Thursday, February 14, 2013

Mystery of the Grammatical Gender

A student of primitive languages is often baffled when he or she  is  confronted with the phenomenon of grammatical gender . Why did the ancients ascribe sex to inanimate objects? What made the Anglo-Saxons consider stone as masculine and gift (giefu) as feminine? The purpose of this post is to demystify as  far as possible grammatical gender and clarify matters for the benefit of students of primitive and ancient languages .
The practice of using labels like masculine and feminine  to designate classes of nouns was started by Panini who wrote Ashtadhyayi 2500 years ago . Grammarians since Panini have followed his example,  and this has caused a lot of confusion  to students . Panini could have used labels like Class A  Nouns  and Class B nouns nstead of masculine and feminine . He used the labels masculine and feminine most probably  because . the two lists of  nouns were dominated by nouns with identifiable natural gender   Besides, masculine and feminine are the universal criteria of classification . The basis for classification was , of course, their identical grammatical behaviour ( which may not be noticeable to modern students ) .  You may not fault the ancients with bungling sex anymore! The  fault lies in later grammarians and not the founding fathers of the ancient languages !

How  did these nouns which fall under two separate heads behave in an identical manner ? If you look at the list of Old English masculine nouns . you won't see anything common  which should make them members of a class . Then how come these disparate nouns behaved in an identical fashion ? We should credit the ancients with some reason ! They could not have done anything without valid reason . , particularly because they were free from the compulsion of prescriptive grammar . and prescriptive phonetics .   The only compulsion they worked under  must have been clarity and ease of pronunciation .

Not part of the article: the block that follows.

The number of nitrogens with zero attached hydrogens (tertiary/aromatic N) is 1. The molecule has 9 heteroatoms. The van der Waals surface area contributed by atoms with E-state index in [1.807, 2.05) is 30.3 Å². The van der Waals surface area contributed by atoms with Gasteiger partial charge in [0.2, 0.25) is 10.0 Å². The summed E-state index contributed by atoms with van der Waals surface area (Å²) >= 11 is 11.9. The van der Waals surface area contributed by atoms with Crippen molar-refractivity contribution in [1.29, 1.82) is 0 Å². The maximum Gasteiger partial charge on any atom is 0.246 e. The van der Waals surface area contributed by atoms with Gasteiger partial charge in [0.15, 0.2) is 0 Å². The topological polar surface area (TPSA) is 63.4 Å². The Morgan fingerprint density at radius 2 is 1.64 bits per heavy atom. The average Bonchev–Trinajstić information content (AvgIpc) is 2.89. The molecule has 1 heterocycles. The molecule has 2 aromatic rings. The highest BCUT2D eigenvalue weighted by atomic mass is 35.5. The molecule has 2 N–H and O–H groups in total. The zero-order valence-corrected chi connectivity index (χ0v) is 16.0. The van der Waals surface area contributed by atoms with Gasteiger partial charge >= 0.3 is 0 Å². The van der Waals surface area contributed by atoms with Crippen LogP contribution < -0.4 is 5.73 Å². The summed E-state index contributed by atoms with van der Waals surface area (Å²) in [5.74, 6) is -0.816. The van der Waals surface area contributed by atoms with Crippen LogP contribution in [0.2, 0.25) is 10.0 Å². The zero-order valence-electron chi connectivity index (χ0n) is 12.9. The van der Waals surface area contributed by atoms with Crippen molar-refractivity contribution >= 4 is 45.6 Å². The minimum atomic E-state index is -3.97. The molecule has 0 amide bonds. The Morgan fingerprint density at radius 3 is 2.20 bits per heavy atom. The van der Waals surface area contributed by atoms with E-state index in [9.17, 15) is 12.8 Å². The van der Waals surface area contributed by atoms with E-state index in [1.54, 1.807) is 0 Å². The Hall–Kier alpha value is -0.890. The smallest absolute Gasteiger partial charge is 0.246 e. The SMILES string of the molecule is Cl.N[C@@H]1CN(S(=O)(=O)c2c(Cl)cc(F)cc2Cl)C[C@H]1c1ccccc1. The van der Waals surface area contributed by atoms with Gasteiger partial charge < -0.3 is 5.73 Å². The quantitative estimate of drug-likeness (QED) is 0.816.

Why did the primitive people find it expedient to make their nouns  terminate  in easily articulated vowel sounds like  a: , i: and o? Rhyme and rhythm must have  fascinated  these men  in the infancy of their languages . A clue is provided by modern languages like Spanish ( which descended from Latin) and Hindi which descended from Sanskrit, a member of the Indo- European family of languages . 
Look at the following Spanish sentences 

La puerta está cerrada

Las puertas están cerradas 

Nobody can read these sentences without being struck by their internal rhyme . This internal rhyme must have ensured greater ease of articulation  and better clarity in communication of thoughts . Even a casual listener could get the message right thanks to the internal rhyme .  As man's cognitive powers increased his language no longer needed internal rhyme and  so it became  more and more restricted to the language of poetry .

 That grammatical gender makes for better clarity goes without saying .   .As for the ease of pronunciation there is nothing in the modern survivals of  these nouns to suggest  that the nouns belonging to one class made for greater ease of pronunciation than the other These words have changed so muh from their original forms  In some languages like Spanish , Sanskrit and its descendants the change is not so drastic as in the case of  English and French . .  Besides,  Old English and its parent Indo-European  had some phonetic  feature or features  like voicing, nasalization, aspiration  stress etc ,  which are  now lost to us . In short, we do not know for sure how the ancients  actually pronounced the words . So we cannot say with any certainty how  ease of pronunciation and clarity of expression   were  achieved  in connected speech  except in terms of internal rhyme . . We cannot reconstruct the pronunciation of Old English  or its ancestor Proto- Germanic with as much certainty as we reconstructed the pronunciation of Elizabethan English .  We can only grope in the dark and make intelligent and informed guesses ! 

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Prof V.P.Rajappan